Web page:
Alexis C. Madrigal

Alexis C. Madrigal

Alexis C. Madrigal is a staff writer at The Atlantic and the author of Powering the Dream: The History and Promise of Green Technology.

a photo of an Uber Eats worker in São Paulo

The Uberization of Everything

The ride-hailing company's IPO is a bet on a future in which the global market for on-demand services explodes.

Who’s Really Buying Property in San Francisco?

A lot of software developers, according to an unprecedented new analysis.

a photo of Notre Dame cathedral burning

A Digital Map to Rebuilding Notre-Dame

Before his death, an American historian laser-scanned the Paris cathedral. Now his work could be the key to restoring the building after the devastating fire this week.

The Uber IPO Is a Landmark

It’s not because the company actually makes any money.

a photo of an investor walking out of the Lyft roadshow

How Lyft’s Ride-Sharing Business Works (And Doesn’t)

Thanks to its IPO, Lyft—which lost $978 million in 2018—is now worth a very large sum of money. Here’s why.

San Francisco’s Scooter War Is Over, and the Scooters Won

Shared e-scooters have returned to the Bay Area. But is regulation enough to make them work in the long term?

Why Robot Cars Will Need a Lot of Human Help

Waymo is preparing to launch self-driving taxis. But the people tending them may be the most important part of the system.

A bouquet of blue and red plastic straws

How the Disposable Straw Explains Modern Capitalism

Local governments can try to ban the plastic straw now, but they can’t do a thing about the vast system that’s attached to it.

Uber and Lyft Are Uniting Against Their Common Foe: Private Cars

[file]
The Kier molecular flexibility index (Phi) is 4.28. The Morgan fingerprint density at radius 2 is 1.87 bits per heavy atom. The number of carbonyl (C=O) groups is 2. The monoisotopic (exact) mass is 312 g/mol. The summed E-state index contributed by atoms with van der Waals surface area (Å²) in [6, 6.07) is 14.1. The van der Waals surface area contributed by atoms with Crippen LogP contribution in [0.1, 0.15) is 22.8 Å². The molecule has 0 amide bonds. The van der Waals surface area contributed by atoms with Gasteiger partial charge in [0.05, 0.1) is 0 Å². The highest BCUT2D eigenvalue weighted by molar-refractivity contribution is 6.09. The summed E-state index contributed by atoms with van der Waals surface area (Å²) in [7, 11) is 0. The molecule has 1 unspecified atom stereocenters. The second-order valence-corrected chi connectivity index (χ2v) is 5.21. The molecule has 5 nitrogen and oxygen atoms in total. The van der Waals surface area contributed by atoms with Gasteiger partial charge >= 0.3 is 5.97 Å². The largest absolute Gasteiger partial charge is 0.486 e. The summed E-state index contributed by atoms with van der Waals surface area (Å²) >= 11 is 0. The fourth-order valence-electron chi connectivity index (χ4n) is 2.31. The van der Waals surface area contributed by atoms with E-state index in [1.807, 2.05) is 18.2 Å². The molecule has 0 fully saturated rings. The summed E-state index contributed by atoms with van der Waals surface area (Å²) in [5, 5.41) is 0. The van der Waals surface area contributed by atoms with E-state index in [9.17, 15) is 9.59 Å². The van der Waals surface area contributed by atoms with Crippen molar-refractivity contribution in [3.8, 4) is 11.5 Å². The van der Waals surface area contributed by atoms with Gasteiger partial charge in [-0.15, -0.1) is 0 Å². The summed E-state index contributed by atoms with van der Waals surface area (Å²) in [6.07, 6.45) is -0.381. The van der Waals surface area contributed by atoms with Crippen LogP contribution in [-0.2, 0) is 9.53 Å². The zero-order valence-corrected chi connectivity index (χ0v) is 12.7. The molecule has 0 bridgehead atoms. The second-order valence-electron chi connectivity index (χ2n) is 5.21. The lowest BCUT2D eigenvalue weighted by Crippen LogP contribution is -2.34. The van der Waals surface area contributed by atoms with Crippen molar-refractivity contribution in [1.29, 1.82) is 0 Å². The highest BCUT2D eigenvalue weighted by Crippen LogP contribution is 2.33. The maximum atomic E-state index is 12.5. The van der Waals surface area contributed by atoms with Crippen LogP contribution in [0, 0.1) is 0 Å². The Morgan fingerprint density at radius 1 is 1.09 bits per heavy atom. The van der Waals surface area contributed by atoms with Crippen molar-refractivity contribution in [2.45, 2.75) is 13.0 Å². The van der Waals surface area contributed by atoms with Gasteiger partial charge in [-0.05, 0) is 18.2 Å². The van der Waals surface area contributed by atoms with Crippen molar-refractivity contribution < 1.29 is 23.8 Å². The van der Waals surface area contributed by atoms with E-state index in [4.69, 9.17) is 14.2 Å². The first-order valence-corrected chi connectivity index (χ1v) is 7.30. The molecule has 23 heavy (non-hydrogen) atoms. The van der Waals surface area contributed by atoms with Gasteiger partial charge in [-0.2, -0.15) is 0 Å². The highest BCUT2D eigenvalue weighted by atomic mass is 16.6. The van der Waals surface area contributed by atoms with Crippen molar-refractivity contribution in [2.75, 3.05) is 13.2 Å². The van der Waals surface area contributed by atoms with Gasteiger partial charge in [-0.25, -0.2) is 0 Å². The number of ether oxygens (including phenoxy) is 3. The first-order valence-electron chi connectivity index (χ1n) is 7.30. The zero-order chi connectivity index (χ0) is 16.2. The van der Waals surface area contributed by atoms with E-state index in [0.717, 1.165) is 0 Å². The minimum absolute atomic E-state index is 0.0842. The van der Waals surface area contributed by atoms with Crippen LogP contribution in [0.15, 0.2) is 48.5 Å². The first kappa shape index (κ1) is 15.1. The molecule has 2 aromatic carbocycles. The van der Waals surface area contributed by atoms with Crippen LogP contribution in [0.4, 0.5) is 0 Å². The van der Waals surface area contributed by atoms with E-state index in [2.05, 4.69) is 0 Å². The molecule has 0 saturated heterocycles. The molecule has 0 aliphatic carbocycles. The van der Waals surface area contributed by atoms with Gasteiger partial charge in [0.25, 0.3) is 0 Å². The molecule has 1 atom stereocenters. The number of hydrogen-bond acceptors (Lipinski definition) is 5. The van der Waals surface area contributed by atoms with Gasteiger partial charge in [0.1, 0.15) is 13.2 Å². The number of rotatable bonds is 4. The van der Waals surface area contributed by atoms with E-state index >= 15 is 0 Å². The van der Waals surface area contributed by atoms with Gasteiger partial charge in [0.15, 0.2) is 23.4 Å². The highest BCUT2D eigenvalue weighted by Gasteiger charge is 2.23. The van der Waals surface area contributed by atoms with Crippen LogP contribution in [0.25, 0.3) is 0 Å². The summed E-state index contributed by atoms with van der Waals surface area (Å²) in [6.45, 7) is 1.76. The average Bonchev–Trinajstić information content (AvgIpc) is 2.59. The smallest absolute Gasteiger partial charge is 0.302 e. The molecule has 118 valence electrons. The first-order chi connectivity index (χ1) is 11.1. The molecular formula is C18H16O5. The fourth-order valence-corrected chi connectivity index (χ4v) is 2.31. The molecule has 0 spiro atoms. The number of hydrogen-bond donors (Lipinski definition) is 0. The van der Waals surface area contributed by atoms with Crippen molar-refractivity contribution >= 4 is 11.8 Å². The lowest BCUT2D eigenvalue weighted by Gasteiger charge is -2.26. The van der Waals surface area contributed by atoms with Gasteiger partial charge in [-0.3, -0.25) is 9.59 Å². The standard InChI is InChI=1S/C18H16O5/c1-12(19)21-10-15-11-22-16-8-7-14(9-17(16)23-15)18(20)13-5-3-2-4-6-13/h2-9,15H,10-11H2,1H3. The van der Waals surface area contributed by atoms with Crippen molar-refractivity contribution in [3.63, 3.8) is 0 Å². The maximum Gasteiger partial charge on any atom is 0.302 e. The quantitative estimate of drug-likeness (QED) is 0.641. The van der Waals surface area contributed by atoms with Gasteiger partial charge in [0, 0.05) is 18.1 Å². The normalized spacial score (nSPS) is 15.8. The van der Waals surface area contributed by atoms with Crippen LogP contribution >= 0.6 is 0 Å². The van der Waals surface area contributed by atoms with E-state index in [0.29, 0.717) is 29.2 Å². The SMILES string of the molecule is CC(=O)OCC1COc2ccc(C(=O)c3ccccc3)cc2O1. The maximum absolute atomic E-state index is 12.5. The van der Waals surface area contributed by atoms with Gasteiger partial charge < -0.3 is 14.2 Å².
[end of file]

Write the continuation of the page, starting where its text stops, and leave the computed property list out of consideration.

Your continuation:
Ride-hailing companies are diversifying away from their core business, but right into more direct competition.

The Perfect Selfishness of Mapping Apps

Apps like Waze, Google Maps, and Apple Maps may make traffic conditions worse in some areas, new research suggests.

Waymo vs. Uber Fizzles Just as It Was Getting Good

The blockbuster Silicon Valley case settled, clearing the way for the development of more self-driving cars.

Could Self-Driving Trucks Be Good for Truckers?

That’s what a new study from Uber’s self-driving-truck team says, and a variety of trucking experts think they might be right.

The Salesforce building is pictured on the San Francisco skyline.

The Tower at the Heart of the Tech Boom

A symbol of the industry's reach takes its place in San Francisco's skyline just as Americans begin to reckon with the power of Silicon Valley's companies.

A woman looks at her phone in near darkness

Florida's Electric Grid Needs a Wholesale Reboot

Hurricane Irma has laid waste to the state's electricity, affecting more than 10 million people. Now what?

All the Promises Automakers Have Made About the Future of Cars

If you believe them, there will be a lot of self-driving cars on the road by 2020.

Building an Unhackable Autonomous Vehicle

We should investigate the many ways hackers could disrupt self-driving cars before we begin deploying them.

Why Are Americans so Suspicious of Self-Driving Cars?

Attitudes about autonomous vehicles are positive in the UK and Australia. But in the U.S., people are more paranoid. 

Where Restaurant Reservations Come From

A journey into the mysterious origins of the pre-arranged table.

New York City Musical References, Mapped

Music is embedded in the streets, like the streets are embedded in the music.

How to Put All the World Cup Games on Your Calendar

It takes 15 seconds, and you'll never miss a game you want to see.